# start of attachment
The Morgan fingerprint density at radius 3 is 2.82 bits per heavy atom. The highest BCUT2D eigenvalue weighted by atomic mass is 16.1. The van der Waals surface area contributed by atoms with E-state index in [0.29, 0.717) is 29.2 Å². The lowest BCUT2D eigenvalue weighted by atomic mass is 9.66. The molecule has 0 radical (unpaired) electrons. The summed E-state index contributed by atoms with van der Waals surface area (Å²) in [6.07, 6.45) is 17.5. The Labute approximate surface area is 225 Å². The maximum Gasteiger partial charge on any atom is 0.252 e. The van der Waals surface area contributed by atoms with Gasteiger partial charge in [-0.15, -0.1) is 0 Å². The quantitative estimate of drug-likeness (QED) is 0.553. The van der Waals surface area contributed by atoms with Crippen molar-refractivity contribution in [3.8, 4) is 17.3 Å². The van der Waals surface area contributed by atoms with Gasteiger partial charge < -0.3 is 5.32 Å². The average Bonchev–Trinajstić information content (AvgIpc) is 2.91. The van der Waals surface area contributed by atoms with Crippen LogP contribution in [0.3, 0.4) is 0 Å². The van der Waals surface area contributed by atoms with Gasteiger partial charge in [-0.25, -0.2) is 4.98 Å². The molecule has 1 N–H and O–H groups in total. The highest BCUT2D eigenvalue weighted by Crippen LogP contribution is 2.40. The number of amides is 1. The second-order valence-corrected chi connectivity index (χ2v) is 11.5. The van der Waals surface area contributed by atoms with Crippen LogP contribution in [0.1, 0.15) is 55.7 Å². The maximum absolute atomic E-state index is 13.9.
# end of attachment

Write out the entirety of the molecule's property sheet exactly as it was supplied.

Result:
The Morgan fingerprint density at radius 3 is 2.82 bits per heavy atom. The highest BCUT2D eigenvalue weighted by atomic mass is 16.1. The van der Waals surface area contributed by atoms with E-state index in [0.29, 0.717) is 29.2 Å². The lowest BCUT2D eigenvalue weighted by atomic mass is 9.66. The molecule has 0 radical (unpaired) electrons. The summed E-state index contributed by atoms with van der Waals surface area (Å²) in [6.07, 6.45) is 17.5. The Labute approximate surface area is 225 Å². The maximum Gasteiger partial charge on any atom is 0.252 e. The van der Waals surface area contributed by atoms with Gasteiger partial charge in [-0.15, -0.1) is 0 Å². The quantitative estimate of drug-likeness (QED) is 0.553. The van der Waals surface area contributed by atoms with Crippen molar-refractivity contribution in [3.8, 4) is 17.3 Å². The van der Waals surface area contributed by atoms with Gasteiger partial charge < -0.3 is 5.32 Å². The average Bonchev–Trinajstić information content (AvgIpc) is 2.91. The van der Waals surface area contributed by atoms with Crippen LogP contribution in [0.3, 0.4) is 0 Å². The van der Waals surface area contributed by atoms with Gasteiger partial charge in [-0.25, -0.2) is 4.98 Å². The molecule has 1 N–H and O–H groups in total. The highest BCUT2D eigenvalue weighted by Crippen LogP contribution is 2.40. The number of amides is 1. The second-order valence-corrected chi connectivity index (χ2v) is 11.5. The van der Waals surface area contributed by atoms with Crippen LogP contribution in [0.1, 0.15) is 55.7 Å². The maximum absolute atomic E-state index is 13.9.